If you want to have a healthy heart, follow the old adage: use it or lose it.
In other words, get off the couch, put down the remote, and get yourself some exercise. Go dancing. Fly a kite. Take your kids skiing – and maximize your heart health.
That’s the advice of Dr. Patrick Green, a cardiologist who practices at the UCHealth Heart and Vascular Clinic – Harmony Campus.
“Regular physical activity and increasing levels of physical fitness are associated with lower rates of many chronic diseases including cardiovascular disease,” he said.
This is mostly mediated by favorable effects on cardiovascular risk factors such as high blood pressure, elevated cholesterol, prevention of diabetes and help maintaining a healthy body weight, he added.
So how much exercise does a normal adult heart need?
“I encourage my patients to try and do something physically active every day. The American Heart Association recommends at least 30 minutes of moderate intensity aerobic exercise or activity at least 5 days a week for a total of 150 minutes.”
Dr. Green doesn’t usually recommend one exercise over another to achieve better heart health.
“Any sort of physical activity is better than none at all,” he said. “The important thing is finding an activity that one finds enjoyable so that the behavior will be maintained over time.
“Any activity is fine, such as gardening, mowing the yard or walking the dog,” Dr. Green said.
He recognizes that not everyone is fit enough to hit the treadmill or take a strenuous hike. Personal limitations have to be taken into account – such as arthritis, an old injury, and so on. But almost anyone can do something, he said.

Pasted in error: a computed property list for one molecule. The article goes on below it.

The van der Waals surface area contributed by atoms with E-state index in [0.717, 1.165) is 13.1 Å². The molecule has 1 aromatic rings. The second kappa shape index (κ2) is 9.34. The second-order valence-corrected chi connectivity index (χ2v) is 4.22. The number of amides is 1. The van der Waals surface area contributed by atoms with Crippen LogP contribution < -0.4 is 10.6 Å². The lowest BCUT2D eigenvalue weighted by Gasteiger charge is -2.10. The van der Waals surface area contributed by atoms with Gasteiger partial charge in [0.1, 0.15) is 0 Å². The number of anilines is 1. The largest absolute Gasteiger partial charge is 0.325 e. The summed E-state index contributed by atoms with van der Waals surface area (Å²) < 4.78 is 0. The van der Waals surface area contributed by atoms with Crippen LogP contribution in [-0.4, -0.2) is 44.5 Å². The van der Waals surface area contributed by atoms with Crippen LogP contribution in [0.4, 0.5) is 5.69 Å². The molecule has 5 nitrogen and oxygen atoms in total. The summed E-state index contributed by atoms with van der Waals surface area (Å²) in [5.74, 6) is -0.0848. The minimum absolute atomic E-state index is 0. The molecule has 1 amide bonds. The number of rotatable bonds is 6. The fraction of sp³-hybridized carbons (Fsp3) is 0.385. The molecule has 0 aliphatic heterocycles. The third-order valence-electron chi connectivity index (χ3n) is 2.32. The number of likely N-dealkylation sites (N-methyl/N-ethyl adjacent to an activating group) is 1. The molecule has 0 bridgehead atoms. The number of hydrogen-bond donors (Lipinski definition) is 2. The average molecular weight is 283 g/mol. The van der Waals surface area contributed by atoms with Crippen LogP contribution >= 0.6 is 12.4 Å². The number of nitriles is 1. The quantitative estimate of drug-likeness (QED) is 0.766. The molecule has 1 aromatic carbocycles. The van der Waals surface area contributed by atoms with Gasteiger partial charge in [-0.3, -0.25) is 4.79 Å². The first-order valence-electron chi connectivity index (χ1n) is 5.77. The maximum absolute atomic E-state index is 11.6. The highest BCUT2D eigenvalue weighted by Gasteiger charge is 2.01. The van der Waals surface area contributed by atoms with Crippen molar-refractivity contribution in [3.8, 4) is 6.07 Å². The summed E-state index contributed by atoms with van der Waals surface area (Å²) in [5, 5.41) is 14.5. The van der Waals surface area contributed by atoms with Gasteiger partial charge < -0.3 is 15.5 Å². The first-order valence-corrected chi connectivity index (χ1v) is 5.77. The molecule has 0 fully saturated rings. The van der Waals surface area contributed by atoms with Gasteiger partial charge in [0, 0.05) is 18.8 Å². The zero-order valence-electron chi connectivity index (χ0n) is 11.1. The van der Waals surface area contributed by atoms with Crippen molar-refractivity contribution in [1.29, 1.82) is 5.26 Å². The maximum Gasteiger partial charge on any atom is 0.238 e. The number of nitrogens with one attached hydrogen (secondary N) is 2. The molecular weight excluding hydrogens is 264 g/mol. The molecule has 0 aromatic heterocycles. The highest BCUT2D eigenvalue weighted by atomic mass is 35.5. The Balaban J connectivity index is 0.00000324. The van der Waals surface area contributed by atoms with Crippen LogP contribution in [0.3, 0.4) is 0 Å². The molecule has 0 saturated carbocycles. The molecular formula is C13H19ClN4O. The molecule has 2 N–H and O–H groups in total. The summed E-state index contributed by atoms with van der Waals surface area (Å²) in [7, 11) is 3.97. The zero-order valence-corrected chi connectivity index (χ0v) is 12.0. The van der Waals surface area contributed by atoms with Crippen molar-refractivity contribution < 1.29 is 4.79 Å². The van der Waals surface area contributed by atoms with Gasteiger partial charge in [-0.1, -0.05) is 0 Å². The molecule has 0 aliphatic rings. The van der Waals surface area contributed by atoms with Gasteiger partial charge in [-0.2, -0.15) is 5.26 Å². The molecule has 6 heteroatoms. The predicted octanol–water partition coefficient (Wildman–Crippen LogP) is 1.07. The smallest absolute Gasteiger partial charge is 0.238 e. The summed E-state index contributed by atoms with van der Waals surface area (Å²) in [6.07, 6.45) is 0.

“Find an activity that can be done comfortably,” Green advised. “Enlist the help of a fitness professional at a local gym or physical therapist.”
Some people who cannot exercise comfortably on land can do fine in a swimming pool, for example. If a patient who was previously sedentary wants to start exercising, he suggests they pace themselves.
“Most people can safely begin an exercise regimen if they start slowly (low intensity) and build gradually over time,” he said. “If one has significant risk factors, it would be prudent to see their provider prior to starting a regular program.
“Everyone should see their health care provider periodically and have their risk factors assessed,” he added.
It’s never too early to start
“Regular exercise/physical activity should start when we are young and continue life-long,” he added.
If exercise is so good for you, why are we always hearing about runners having heart attacks?
“Regular exercise lowers risk of heart disease but does not completely eliminate it,” he explained. “I have experience seeing runners that continue to run despite having chest pain (angina).
“If one experiences discomfort in their chest or shortness of breath that is out of proportion to what they usually feel during exercise, they need to STOP and be seen by their health care provider! I cannot emphasize that enough. Even if you are an experienced runner with no obvious heart disease risk factors, do not ignore these symptoms.”
Is it possible to exercise too much?
“There is some growing concern that for some people you can have too much of a good thing,” Green said. “Endurance athletes may be at some higher risk for developing atrial fibrillation and other heart rhythm problems. Whether or not endurance exercise increases risk of heart attack is an unanswered question and area of ongoing research.”
Dr. Green provides his patients the following information about exercise and heart health from the American Heart Association.